1 gigabit per second... take a moment to absorb that. Remember how excited we were when we could get 5mbps at home?

Google's experimental fiber network is meant as a strong message to the FCC that American's deserve better broadband. I hope this message isn't lost on the CRTC here in Canada, a true digital ghetto.


Farewell Odeo, iMeem and Houndbite, Hello SoundCloud

soundcloudI've been searching for the YouTube of audio for years. I'm just looking for a place where I can upload an MP3 and embed the player on my site. I used to like Odeo for this, and then Odeo dropped the ability to upload. Then I started using iMeem, until iMeem was bought by MySpace and disappeared completely. Then, I discovered Houndbite, but it too has bit the dust.

Once more, I was on the hunt for the YouTube of audio. That's when I discovered SoundCloud. SoundCloud only gives you two hours of space for free, but it's exactly what I need to share old Blue Jays songs and Tom Cheek calls.

To demonstrate this new discovery, here's Lloyd Moseby's Shaker's Rap.

Here's hoping SoundCloud sticks around for a while. And if you liked the sample above, you'd love this page.


The Google Chrome Extensions Challenge

ChromeYesterday, I wrote about web browsers. I've been a Firefox user for as long as the Mozilla browser has had that name, and part of the reason I've resisted the switch to Google Chrome is my reliance on the Firefox add-ons. The fact is, Chrome extensions have come a long way over the past six months, and Elvis convinced me it was time to give Chrome another shot.

This entry is about how I configured Chrome to give it a fair shot against my trusty ol' Firefox. I'll concede that Chrome is faster, and that's what has me rooting for this test to be successful.

The most important extension as far as I'm concerned is Adblock+. I simply can't search the web without it. Thankfully, Adblock+ is available in Chrome, so the test may begin.

The other significant change I had to make is how I manage my Twitter account. I love Twitter, and I've been reading and tweeting from a Firefox extension from Echofon. Echofon doesn't make this extension for Chrome, and I hated every Twitter extension for Chrome I tried last night. As a result, I'm giving TweetDeck another shot.

Now let's look at the Google Chrome extensions I installed and why.

AdBlock+ Element Hiding Helper - This is a must have extension. Use it for one day and you won't be able to live without out.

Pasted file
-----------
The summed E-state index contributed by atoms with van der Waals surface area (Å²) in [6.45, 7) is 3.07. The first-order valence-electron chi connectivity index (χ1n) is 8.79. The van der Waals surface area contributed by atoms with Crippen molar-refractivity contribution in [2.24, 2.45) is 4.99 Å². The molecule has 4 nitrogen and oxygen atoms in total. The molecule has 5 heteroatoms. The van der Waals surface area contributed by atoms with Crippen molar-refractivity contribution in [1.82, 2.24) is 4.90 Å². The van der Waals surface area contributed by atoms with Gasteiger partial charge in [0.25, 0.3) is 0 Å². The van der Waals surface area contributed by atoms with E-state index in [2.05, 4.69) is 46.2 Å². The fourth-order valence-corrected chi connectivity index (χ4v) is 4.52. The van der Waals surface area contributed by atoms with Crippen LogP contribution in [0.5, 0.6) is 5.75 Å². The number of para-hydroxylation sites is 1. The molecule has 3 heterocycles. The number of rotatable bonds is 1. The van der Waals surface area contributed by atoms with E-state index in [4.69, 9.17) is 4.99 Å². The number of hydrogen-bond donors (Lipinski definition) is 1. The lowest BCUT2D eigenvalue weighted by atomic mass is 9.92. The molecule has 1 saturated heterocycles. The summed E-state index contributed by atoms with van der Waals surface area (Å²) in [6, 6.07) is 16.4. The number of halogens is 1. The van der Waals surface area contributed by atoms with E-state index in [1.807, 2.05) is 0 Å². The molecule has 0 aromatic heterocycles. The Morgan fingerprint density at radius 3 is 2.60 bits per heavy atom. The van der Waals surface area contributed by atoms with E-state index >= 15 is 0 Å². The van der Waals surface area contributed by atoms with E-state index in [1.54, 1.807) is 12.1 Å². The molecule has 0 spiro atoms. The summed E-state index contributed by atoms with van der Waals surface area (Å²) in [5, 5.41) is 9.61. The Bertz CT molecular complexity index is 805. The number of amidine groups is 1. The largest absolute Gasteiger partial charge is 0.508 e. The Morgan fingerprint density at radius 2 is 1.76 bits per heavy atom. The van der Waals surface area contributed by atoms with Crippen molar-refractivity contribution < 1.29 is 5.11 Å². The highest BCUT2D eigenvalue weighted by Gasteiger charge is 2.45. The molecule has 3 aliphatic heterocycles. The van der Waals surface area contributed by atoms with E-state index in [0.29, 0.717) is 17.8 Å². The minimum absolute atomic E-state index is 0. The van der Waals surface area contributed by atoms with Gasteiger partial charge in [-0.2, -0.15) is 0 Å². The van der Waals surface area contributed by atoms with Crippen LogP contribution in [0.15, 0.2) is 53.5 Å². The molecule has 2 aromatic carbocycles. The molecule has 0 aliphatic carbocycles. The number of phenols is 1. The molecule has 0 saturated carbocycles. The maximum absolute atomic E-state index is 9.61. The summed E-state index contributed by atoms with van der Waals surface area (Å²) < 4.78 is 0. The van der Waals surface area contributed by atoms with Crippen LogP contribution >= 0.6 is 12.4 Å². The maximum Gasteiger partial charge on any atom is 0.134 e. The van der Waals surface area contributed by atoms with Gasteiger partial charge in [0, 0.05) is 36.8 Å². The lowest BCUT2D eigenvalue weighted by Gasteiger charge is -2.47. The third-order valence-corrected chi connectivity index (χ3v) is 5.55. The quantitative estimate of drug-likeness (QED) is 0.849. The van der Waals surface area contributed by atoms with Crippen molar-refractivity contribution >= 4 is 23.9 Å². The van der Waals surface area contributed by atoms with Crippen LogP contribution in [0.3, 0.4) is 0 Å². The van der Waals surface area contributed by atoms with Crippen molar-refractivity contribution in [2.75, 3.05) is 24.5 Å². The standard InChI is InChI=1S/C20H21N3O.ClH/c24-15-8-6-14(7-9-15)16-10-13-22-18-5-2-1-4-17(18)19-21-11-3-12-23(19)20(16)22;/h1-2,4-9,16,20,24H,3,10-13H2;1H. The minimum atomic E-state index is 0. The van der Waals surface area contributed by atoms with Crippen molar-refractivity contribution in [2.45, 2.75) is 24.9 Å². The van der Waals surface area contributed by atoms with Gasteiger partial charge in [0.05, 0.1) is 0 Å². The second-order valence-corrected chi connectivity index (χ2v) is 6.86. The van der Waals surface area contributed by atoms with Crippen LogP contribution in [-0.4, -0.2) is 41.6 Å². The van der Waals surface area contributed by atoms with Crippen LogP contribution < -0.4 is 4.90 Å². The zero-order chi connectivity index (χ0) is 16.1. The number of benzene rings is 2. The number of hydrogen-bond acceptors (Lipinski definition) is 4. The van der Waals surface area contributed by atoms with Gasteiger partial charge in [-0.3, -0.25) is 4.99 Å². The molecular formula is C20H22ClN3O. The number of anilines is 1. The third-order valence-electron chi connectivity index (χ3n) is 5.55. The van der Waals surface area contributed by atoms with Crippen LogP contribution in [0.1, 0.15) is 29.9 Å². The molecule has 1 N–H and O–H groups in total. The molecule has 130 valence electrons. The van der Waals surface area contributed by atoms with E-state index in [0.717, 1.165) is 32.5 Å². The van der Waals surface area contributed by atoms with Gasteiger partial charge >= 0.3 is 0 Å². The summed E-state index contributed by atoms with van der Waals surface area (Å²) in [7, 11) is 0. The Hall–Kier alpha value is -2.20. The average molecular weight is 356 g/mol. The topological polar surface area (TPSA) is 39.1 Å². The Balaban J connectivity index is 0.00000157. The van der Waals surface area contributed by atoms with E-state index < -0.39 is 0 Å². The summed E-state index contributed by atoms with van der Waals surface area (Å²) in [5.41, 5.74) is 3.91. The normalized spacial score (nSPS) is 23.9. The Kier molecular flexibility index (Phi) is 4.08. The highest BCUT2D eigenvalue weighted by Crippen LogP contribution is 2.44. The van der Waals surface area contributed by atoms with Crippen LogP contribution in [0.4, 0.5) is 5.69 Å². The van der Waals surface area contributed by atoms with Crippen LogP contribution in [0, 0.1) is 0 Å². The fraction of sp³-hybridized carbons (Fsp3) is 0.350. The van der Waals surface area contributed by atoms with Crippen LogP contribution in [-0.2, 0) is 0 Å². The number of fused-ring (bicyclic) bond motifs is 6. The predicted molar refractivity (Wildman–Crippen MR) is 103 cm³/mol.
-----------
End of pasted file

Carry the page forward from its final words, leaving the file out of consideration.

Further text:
Bit.ly (shorten, share, and track your links) - When I tweet URLS, I shorten them with Bit.ly. It lets me measure clicks.

Copy Without Formatting - Sometimes I need to copy text from the web, but I just want plain text without markup. This extension does the trick.

Docs PDF/PowerPoint Viewer (by Google) - I hate it when I click a link on the web to a PDF and it opens in the browser.

Facebook for Google Chrome - Just a nice way to check my FB news feed and wall without going to Facebook.

Forecastfox Weather - I liked this extension in Firefox and I'm glad it's available in Chrome.

Google Calendar Checker (by Google) - I live by my Google Calendar.

Google Mail Checker - This is the heartbeat of my digital world.

Google Reader Checker - Like Calendar and Gmail above, I read all my RSS feeds in Google Reader.

IE Tab - Some sites require IE. It's nice to be able to see them without changing browsers.

Pendule - This was my find of the day. I love this extension. It does a number of the things the developer toolbar in Firefox would do, and more. It handles pixel measurement, colour picking, CSS viewing and so much more. Many of the Firefox add-ons I needed for work are satisfied by this single Chrome extension. If you're in web development or management, you have to try Pendule.

Picnik Extension for Chrome - A nice extension for taking and editing screen caps.

Now I just need a way to better handle my bookmarks. I've exported them from Firefox and imported them into Chrome, but I don't love the way Chrome handles them. There's gotta be an extension that'll make me happy.

The great Google Chrome extensions challenge begins!


What Your Web Browser Says About You

firefoxUsing data in Google Analytics, here are the browsers visitors to this site are using. This data was collected over the past 30 days.

browser

Internet Explorer is used by the majority of you, Firefox is a strong second and Safari is a decent third place with a little over 10%. Chrome is the new kid on the block and comes in fourth. No other browser is used by 1% of you.

Here's what your browser says about you.

Chrome - You're a speed freak, looking to get from A to B in as few parsecs as possible. Add-ons be damned, faster is better.

Safari - You're a Mac user and that makes you feel superior to the other 90% of us. Your arrogance is astounding.

Firefox - You hate IE, and that led you to discover Firefox back in 2004. By now you're so dependent on Firefox add-ons you'll never switch, no matter how fast Chrome gets. Your web standards sensibilities and loyalty to the Mozilla Foundation makes you rather endearing.

Internet Explorer - You use the browser that came by default with Windows, and you don't try another browser because you're lazy, disinterested in excellence and without a soul. Yes, I just called 52.39% of you soulless.

The other 1.78% of you using browsers like Camino or Blazer, you're anti-establishment and you frighten me. CSIS has already been notified.